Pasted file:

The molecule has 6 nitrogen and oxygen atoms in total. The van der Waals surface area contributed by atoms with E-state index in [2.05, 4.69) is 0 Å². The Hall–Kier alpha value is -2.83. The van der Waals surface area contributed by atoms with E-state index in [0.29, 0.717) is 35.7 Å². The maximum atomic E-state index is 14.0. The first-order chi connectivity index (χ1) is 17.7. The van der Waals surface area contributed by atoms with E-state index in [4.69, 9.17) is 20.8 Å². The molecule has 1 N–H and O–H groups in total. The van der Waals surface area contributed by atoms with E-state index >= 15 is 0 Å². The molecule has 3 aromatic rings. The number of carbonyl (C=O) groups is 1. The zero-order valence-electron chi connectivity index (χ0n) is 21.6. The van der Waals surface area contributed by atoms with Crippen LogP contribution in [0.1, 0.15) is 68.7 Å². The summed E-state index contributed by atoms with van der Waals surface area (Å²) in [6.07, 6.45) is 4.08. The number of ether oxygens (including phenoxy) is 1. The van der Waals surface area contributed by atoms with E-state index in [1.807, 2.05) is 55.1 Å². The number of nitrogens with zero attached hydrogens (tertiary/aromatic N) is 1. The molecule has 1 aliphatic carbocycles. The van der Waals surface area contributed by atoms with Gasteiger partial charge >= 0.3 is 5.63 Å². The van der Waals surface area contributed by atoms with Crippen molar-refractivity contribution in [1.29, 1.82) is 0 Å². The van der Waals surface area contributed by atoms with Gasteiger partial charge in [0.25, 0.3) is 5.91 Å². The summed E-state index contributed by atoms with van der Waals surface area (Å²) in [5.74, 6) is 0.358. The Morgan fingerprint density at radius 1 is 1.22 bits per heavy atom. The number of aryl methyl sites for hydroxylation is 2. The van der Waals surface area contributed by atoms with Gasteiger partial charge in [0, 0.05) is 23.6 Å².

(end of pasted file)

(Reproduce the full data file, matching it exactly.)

The molecule has 6 nitrogen and oxygen atoms in total. The van der Waals surface area contributed by atoms with E-state index in [2.05, 4.69) is 0 Å². The Hall–Kier alpha value is -2.83. The van der Waals surface area contributed by atoms with E-state index in [0.29, 0.717) is 35.7 Å². The maximum atomic E-state index is 14.0. The first-order chi connectivity index (χ1) is 17.7. The van der Waals surface area contributed by atoms with E-state index in [4.69, 9.17) is 20.8 Å². The molecule has 1 N–H and O–H groups in total. The van der Waals surface area contributed by atoms with E-state index >= 15 is 0 Å². The molecule has 3 aromatic rings. The number of carbonyl (C=O) groups is 1. The zero-order valence-electron chi connectivity index (χ0n) is 21.6. The van der Waals surface area contributed by atoms with Crippen LogP contribution in [0.1, 0.15) is 68.7 Å². The summed E-state index contributed by atoms with van der Waals surface area (Å²) in [6.07, 6.45) is 4.08. The number of ether oxygens (including phenoxy) is 1. The van der Waals surface area contributed by atoms with E-state index in [1.807, 2.05) is 55.1 Å². The number of nitrogens with zero attached hydrogens (tertiary/aromatic N) is 1. The molecule has 1 aliphatic carbocycles. The van der Waals surface area contributed by atoms with Gasteiger partial charge >= 0.3 is 5.63 Å². The van der Waals surface area contributed by atoms with Crippen molar-refractivity contribution in [1.29, 1.82) is 0 Å². The van der Waals surface area contributed by atoms with Gasteiger partial charge in [0.25, 0.3) is 5.91 Å². The summed E-state index contributed by atoms with van der Waals surface area (Å²) in [5.74, 6) is 0.358. The Morgan fingerprint density at radius 1 is 1.22 bits per heavy atom. The number of aryl methyl sites for hydroxylation is 2. The van der Waals surface area contributed by atoms with Gasteiger partial charge in [0, 0.05) is 23.6 Å².